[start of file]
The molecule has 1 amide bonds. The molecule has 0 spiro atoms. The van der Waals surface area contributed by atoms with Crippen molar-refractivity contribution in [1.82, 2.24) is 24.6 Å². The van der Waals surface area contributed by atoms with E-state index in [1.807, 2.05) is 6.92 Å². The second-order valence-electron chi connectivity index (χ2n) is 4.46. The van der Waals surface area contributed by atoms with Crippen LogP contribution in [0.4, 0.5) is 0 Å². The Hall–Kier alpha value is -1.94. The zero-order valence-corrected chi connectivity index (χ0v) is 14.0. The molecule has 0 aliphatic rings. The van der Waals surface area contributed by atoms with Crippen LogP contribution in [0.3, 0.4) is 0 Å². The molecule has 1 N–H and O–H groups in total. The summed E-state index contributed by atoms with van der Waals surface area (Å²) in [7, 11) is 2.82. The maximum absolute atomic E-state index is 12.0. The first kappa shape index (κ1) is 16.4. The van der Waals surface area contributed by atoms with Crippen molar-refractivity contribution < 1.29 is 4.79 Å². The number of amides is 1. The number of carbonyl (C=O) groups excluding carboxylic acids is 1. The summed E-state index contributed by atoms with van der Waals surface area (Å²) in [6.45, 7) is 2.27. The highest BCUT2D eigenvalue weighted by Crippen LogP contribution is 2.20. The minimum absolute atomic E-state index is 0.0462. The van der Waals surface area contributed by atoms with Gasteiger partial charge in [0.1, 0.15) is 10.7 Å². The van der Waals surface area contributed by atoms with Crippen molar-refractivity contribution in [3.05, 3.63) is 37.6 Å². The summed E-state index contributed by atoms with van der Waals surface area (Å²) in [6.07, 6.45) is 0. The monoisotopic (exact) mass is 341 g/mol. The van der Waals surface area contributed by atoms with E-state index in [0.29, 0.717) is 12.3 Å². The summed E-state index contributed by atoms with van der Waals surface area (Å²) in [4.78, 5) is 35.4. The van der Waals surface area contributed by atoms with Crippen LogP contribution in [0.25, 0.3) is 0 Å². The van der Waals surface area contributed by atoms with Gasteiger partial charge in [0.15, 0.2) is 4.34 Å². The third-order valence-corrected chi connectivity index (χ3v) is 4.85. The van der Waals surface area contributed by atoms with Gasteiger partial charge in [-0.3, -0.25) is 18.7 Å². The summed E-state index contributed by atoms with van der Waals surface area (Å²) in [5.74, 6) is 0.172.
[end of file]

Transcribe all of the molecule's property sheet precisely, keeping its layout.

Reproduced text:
The molecule has 1 amide bonds. The molecule has 0 spiro atoms. The van der Waals surface area contributed by atoms with Crippen molar-refractivity contribution in [1.82, 2.24) is 24.6 Å². The van der Waals surface area contributed by atoms with E-state index in [1.807, 2.05) is 6.92 Å². The second-order valence-electron chi connectivity index (χ2n) is 4.46. The van der Waals surface area contributed by atoms with Crippen LogP contribution in [0.4, 0.5) is 0 Å². The Hall–Kier alpha value is -1.94. The zero-order valence-corrected chi connectivity index (χ0v) is 14.0. The molecule has 0 aliphatic rings. The van der Waals surface area contributed by atoms with Crippen LogP contribution in [0.3, 0.4) is 0 Å². The molecule has 1 N–H and O–H groups in total. The summed E-state index contributed by atoms with van der Waals surface area (Å²) in [7, 11) is 2.82. The maximum absolute atomic E-state index is 12.0. The first kappa shape index (κ1) is 16.4. The van der Waals surface area contributed by atoms with Crippen molar-refractivity contribution < 1.29 is 4.79 Å². The number of amides is 1. The number of carbonyl (C=O) groups excluding carboxylic acids is 1. The summed E-state index contributed by atoms with van der Waals surface area (Å²) in [6.45, 7) is 2.27. The highest BCUT2D eigenvalue weighted by Crippen LogP contribution is 2.20. The minimum absolute atomic E-state index is 0.0462. The van der Waals surface area contributed by atoms with Gasteiger partial charge in [0.1, 0.15) is 10.7 Å². The van der Waals surface area contributed by atoms with Crippen molar-refractivity contribution in [3.05, 3.63) is 37.6 Å². The summed E-state index contributed by atoms with van der Waals surface area (Å²) in [6.07, 6.45) is 0. The monoisotopic (exact) mass is 341 g/mol. The van der Waals surface area contributed by atoms with E-state index in [0.29, 0.717) is 12.3 Å². The summed E-state index contributed by atoms with van der Waals surface area (Å²) in [4.78, 5) is 35.4. The van der Waals surface area contributed by atoms with Crippen LogP contribution in [0.25, 0.3) is 0 Å². The van der Waals surface area contributed by atoms with Gasteiger partial charge in [0.15, 0.2) is 4.34 Å². The third-order valence-corrected chi connectivity index (χ3v) is 4.85. The van der Waals surface area contributed by atoms with Gasteiger partial charge in [-0.3, -0.25) is 18.7 Å². The summed E-state index contributed by atoms with van der Waals surface area (Å²) in [5.74, 6) is 0.172.